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Wednesday, April 26 • 3:05pm - 3:25pm
Following The Rain: Analyzing The Changing Nature Of Drought Among The Turkana

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The Turkana of northwestern Kenya are a community of nomadic pastoralists. They raise livestock, mainly cattle, but also camels and various types of smaller stock such as goats and sheep, as a means to support themselves in the arid environment they inhabit. The natural dryness, and irregular levels of annual precipitation of the region makes it especially susceptible to drought which can be disastrous for the Turkana's cattle, and thus people’s survival. In addition, there is also evidence that with the rise of CO2 and other greenhouse gasses in the atmosphere, the global climate is undergoing significant changes beyond natural variability. These have specific effects on dry regions including increased surface and ocean temperatures, decreased levels of precipitation in already parched territories, and the rise in intense climatic events. This structured review assembles ethnographic studies of Turkana culture and identity gathered from texts written during the periods of British colonialism, Kenyan independence, and the 21st century, combined with climate data obtained from 1980 to 2016, and recent climate scholarship to determine the relationship between the effects of global climate change, in particular drought, on the lifestyle and culture of the Turkana people. The paper shows how the occurrence of drought is evolving in the region due to climate change, and the effects of this change on the Turkana customs of livestock raising and nomadic migration.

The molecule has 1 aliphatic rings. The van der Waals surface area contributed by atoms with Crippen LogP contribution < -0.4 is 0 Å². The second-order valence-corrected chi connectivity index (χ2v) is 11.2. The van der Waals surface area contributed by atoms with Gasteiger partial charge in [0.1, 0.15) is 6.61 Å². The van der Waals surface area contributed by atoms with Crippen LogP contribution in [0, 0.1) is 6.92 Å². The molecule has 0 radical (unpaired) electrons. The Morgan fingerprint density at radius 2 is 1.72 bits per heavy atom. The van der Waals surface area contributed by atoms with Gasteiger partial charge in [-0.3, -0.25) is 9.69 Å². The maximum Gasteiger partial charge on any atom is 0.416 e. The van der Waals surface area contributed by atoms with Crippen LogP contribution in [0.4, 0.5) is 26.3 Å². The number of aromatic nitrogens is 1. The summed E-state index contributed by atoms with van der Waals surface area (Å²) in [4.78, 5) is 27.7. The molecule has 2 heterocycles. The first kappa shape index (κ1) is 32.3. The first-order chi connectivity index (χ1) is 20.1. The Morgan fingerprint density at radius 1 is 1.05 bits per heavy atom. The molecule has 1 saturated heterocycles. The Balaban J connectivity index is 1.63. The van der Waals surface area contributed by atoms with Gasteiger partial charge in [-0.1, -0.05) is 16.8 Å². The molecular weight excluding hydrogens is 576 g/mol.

Wednesday April 26, 2017 3:05pm - 3:25pm PDT
236 Zageir Hall